Dividing Property in Wisconsin

How Can Couples Divide Their Property in Divorce?

When Wisconsin couples consider divorce, one of the first questions they ask is: “Who gets what?” The short answer is, it depends.

How Can Couples Divide Their Property in Divorce?

When Wisconsin couples consider divorce, one of the first questions they ask is about property: “Who gets what?” The short answer is, it depends.

First of all, it’s important to understand what gets divided in a divorce. Property division encompasses much more than figuring out what to do with the family home. Rather, the division of property in divorce can involve a variety of assets, such as a home, cars, retirement benefits, bank accounts, stocks and stock options, a baseball card collection, furniture, art, and the wedding china. And, don’t forget you’ll have to consider debts, such as mortgages and credit card balances.

Property can be divided one of two ways: by agreement between the divorcing couple, or by a court. If divorcing spouses reach their own agreement on how to divide their property, a court will usually sign off on the agreement, so long as the division is equitable (fair) or reasonable.

Couples that can’t reach an agreement will probably end up in court, where a judge will decide how to divide their property. It’s important to understand how courts make these decisions in Wisconsin.

What do Courts Consider When Dividing Property in Divorce?

In order to divide assets in a Wisconsin divorce, an important distinction must be made between “separate” and “marital” property.

Separate property

“Separate property” is not subject to division, which means that spouses get to keep their separate property after divorce. Separate property includes, but is not limited to, the following:

  • gifts received from a person other than the spouse
  • an inheritance
  • any property owned by either spouse prior to the marriage, and
  • property received after separation.

Marital property

By contrast, “marital property” is subject to division between spouses in a divorce. This includes all property acquired by one or both spouses during the marriage, using marital funds.

Wisconsin Courts Divide Property Using Community Property Principles

Wisconsin is a community property state, which means that Wisconsin courts divide marital property equally between divorcing spouses. Although equal division of property does not always mean an exact 50/50 split, Wisconsin courts generally try to order property distributions that leave the parties with the same amount of assets and debts.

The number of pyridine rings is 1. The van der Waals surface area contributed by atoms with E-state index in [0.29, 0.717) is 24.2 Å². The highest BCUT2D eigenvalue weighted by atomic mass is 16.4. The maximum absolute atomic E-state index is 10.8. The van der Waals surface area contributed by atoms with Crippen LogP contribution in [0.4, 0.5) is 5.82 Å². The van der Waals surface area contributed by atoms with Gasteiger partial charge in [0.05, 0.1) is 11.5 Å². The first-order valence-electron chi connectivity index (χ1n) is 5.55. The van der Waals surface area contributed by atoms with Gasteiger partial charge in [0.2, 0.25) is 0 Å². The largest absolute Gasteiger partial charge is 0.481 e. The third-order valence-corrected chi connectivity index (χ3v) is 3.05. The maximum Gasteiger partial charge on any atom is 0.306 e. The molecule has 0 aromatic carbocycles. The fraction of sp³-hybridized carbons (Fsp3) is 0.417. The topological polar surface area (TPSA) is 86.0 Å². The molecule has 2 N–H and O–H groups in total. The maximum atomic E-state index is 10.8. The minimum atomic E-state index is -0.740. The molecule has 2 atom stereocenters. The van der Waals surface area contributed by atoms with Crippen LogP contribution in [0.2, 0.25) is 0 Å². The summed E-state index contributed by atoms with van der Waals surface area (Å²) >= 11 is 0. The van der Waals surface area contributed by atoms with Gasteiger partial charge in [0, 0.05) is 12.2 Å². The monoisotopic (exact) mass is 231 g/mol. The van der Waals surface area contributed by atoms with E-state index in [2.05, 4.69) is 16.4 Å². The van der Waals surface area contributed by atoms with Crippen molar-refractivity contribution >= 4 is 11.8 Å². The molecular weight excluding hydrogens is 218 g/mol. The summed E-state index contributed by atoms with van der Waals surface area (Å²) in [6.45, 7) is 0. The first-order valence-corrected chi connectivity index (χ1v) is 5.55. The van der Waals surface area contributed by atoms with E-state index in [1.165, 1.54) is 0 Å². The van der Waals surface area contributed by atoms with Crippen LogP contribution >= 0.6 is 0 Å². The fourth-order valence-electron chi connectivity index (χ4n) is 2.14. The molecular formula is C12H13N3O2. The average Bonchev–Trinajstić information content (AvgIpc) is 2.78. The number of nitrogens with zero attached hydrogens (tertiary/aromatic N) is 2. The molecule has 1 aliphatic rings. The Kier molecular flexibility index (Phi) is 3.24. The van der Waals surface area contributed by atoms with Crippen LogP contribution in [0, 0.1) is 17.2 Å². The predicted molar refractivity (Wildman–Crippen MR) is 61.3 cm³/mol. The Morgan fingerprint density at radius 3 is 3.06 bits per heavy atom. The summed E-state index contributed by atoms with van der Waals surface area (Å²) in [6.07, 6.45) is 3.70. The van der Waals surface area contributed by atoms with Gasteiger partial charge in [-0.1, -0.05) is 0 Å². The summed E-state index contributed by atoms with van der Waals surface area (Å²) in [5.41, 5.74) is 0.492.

Generally, Wisconsin courts favor an equal division of marital property. However, a court may deviate from an equal distribution of assets after considering several factors, including:

  • the length of the marriage
  • the property each spouse brought into the marriage
  • whether either spouse has substantial assets not subject to division by the court (e.g., substantial separate property, such as a large inheritance)
  • the spouses’ ages and physical and emotional health
  • each spouse’s contributions to the marriage, giving appropriate economic value to any homemaking and child care services either spouse provided during the marriage, and
  • each spouse’s earning capacity (the ability to earn income based on education, job history and skills, and local employment opportunities).

For a complete list of the factors courts consider when dividing property, see Wis. Stats. § 767.61.

For example, a court may award all the equity in the marital home to a spouse that has a low future earning capacity because he or she gave up education, training, or a career to support the other spouse’s pursuit of higher education and/or career advancement.

Or, a court may award of all the debt related to one spouse’s business, such as a veterinary clinic, where the other spouse lacks the education necessary to run the business and worked for the veterinarian spouse at the clinic throughout the marriage.

Are Prenuptial Agreements Considered When Dividing Property in Wisconsin?

Yes. Prenuptial agreements (also called premarital agreements) may impact property division. Wisconsin is one of several states that has enacted the Uniform Premarital Agreement Act. This means if a valid prenuptial agreement (signed by both spouses) awards certain property solely to one spouse, that property is no longer marital and is not subject to division by the court upon divorce.

However, prenuptial agreements can be modified (changed) later, during the marriage, via additional property agreements (sometimes called post-nuptial agreements), which must be signed by both spouses.

And, of course, during a divorce, spouses can agree to ditch their prenup and enter into terms that are different than those contained in their premarital agreement. If so, they will need to include these new terms in a marital settlement agreement (or property settlement agreement) as part of their divorce.

If you have questions about the division of property or a prenuptial agreement, you should contact an experienced family law attorney for help.


For a complete list of the factors courts consider when dividing property, see Wis. Stats. § 767.61.


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